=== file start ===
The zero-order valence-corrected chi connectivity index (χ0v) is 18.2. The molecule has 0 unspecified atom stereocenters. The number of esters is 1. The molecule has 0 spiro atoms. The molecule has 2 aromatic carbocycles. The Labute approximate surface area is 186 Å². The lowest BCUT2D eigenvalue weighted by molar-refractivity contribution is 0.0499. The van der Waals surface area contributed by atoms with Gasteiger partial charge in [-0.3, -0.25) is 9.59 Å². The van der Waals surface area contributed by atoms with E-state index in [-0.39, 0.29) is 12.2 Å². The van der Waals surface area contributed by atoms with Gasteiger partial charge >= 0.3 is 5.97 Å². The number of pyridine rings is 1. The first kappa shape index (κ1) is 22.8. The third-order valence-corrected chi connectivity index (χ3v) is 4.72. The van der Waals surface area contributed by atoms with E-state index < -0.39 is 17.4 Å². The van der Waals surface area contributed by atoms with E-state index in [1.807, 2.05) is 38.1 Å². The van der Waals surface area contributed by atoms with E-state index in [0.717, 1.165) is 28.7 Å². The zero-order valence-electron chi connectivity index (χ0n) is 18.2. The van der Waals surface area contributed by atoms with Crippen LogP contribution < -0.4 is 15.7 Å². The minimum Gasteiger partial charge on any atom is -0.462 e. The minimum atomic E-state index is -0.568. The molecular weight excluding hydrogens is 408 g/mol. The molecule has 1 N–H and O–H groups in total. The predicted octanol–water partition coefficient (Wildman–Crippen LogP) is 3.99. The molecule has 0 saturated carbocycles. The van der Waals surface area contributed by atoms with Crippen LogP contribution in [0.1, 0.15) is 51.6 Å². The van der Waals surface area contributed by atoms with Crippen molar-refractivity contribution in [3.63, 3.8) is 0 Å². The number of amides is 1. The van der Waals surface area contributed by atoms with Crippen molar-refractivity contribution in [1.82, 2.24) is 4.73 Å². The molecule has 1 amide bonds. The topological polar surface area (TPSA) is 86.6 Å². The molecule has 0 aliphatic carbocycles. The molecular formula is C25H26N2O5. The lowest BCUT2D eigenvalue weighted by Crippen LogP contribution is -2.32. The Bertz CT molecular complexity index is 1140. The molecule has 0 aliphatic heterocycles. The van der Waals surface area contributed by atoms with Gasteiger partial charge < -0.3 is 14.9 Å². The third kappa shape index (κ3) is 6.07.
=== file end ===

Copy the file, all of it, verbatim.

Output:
The zero-order valence-corrected chi connectivity index (χ0v) is 18.2. The molecule has 0 unspecified atom stereocenters. The number of esters is 1. The molecule has 0 spiro atoms. The molecule has 2 aromatic carbocycles. The Labute approximate surface area is 186 Å². The lowest BCUT2D eigenvalue weighted by molar-refractivity contribution is 0.0499. The van der Waals surface area contributed by atoms with Gasteiger partial charge in [-0.3, -0.25) is 9.59 Å². The van der Waals surface area contributed by atoms with E-state index in [-0.39, 0.29) is 12.2 Å². The van der Waals surface area contributed by atoms with Gasteiger partial charge >= 0.3 is 5.97 Å². The number of pyridine rings is 1. The first kappa shape index (κ1) is 22.8. The third-order valence-corrected chi connectivity index (χ3v) is 4.72. The van der Waals surface area contributed by atoms with E-state index < -0.39 is 17.4 Å². The van der Waals surface area contributed by atoms with E-state index in [1.807, 2.05) is 38.1 Å². The van der Waals surface area contributed by atoms with E-state index in [0.717, 1.165) is 28.7 Å². The zero-order valence-electron chi connectivity index (χ0n) is 18.2. The van der Waals surface area contributed by atoms with Crippen LogP contribution < -0.4 is 15.7 Å². The minimum Gasteiger partial charge on any atom is -0.462 e. The minimum atomic E-state index is -0.568. The molecular weight excluding hydrogens is 408 g/mol. The molecule has 1 N–H and O–H groups in total. The predicted octanol–water partition coefficient (Wildman–Crippen LogP) is 3.99. The molecule has 0 saturated carbocycles. The van der Waals surface area contributed by atoms with Crippen LogP contribution in [0.1, 0.15) is 51.6 Å². The van der Waals surface area contributed by atoms with Crippen molar-refractivity contribution in [3.63, 3.8) is 0 Å². The number of amides is 1. The van der Waals surface area contributed by atoms with Crippen molar-refractivity contribution in [1.82, 2.24) is 4.73 Å². The molecule has 1 amide bonds. The topological polar surface area (TPSA) is 86.6 Å². The molecule has 0 aliphatic carbocycles. The molecular formula is C25H26N2O5. The lowest BCUT2D eigenvalue weighted by Crippen LogP contribution is -2.32. The Bertz CT molecular complexity index is 1140. The molecule has 0 aliphatic heterocycles. The van der Waals surface area contributed by atoms with Gasteiger partial charge < -0.3 is 14.9 Å². The third kappa shape index (κ3) is 6.07.